The energy metabolism of the cells (glycolysis and oxidative phosphorylation) was analysed using the Agilent Seahorse XFp Extracellular Flux analyser (Agilent, USA) and XF Real-Time ATP Rate Assay (Seahorse XFp Real-Time ATP Rate Assay Kit, Agilent, USA). The MSCs were cultivated in the standard medium supplemented with 10% iFBS or 7.5% PR-SRGF for 8 days in 25 cm2 flasks (TPP, Switzerland; seeded at 5 200 cells/cm2). The cells were then harvested and reseeded (7.000 c/well) on 8-well XFp cell culture miniplates (Agilent, USA) in the appropriate medium for 24 h. 1 h prior to the analysis, the seeded cells were treated with fresh Seahorse XF DMEM medium, pH 7.4, supplemented with 10 mM Seahorse XF Glucose, 1 mM Seahorse XF Pyruvate, and 2 mM Seahorse XF L-Glutamine and incubated at 37°C for 1 h. The analysis was performed using hydrated XFp Cartridges supplemented with injection solutions (Oligomycin and Rotenone/Antimycin A). Following the analysis in the Seahorse analyser (total ATP production rate, glycolytic or mitochondrial ATP production rate, % of glycolysis or oxidative phosphorylation), the cells were fixed with 4% paraformaldehyde in PBS at 25°C for 15 min and stained by means of DAPI at 37°C for 15 min (1 : 1 000; Sigma-Aldrich, USA). Images of the cell nuclei were taken using an Eclipse Ti-S microscope with a DS-Qi1Mc digital camera (Nikon, Japan) and a 4x lens. The cell nuclei were counted using the Cell Profiler software (USA). The Seahorse data was then normalised to the resulting cell numbers. The experiments were repeated three times in total (all the experiments were performed in triplicates).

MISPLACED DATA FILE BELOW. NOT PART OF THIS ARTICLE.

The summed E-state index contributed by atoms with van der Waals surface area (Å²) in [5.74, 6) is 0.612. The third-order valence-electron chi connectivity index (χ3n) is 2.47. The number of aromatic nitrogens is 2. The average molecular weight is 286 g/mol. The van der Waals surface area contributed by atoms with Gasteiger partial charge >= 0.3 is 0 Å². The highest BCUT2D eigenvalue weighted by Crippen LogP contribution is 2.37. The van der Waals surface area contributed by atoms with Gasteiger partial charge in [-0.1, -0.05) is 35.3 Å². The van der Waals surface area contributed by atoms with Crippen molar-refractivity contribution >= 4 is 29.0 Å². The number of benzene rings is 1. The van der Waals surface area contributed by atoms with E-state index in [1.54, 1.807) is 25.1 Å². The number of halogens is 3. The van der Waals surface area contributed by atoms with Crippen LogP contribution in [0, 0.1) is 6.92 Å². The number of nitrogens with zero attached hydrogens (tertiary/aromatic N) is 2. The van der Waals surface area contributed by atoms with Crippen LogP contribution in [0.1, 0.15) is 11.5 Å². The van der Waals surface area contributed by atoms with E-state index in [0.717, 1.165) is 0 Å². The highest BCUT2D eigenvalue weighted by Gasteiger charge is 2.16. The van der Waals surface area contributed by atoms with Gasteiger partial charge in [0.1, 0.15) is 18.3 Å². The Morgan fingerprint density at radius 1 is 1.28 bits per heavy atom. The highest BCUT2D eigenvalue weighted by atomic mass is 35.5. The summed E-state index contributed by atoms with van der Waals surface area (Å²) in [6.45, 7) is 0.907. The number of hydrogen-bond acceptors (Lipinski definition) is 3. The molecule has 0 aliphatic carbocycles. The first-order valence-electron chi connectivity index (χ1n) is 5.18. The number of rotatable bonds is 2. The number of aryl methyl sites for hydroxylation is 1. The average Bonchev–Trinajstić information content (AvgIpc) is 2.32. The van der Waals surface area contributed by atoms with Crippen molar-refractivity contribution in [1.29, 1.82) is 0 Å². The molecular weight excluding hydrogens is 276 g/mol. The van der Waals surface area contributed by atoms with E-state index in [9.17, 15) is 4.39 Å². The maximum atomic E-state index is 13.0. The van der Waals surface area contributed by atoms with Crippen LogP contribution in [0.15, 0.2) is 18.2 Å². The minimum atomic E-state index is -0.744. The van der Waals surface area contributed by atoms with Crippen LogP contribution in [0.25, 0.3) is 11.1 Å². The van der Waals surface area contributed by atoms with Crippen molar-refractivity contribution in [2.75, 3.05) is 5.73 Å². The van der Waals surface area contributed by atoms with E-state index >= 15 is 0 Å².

2.9. FACS Analysis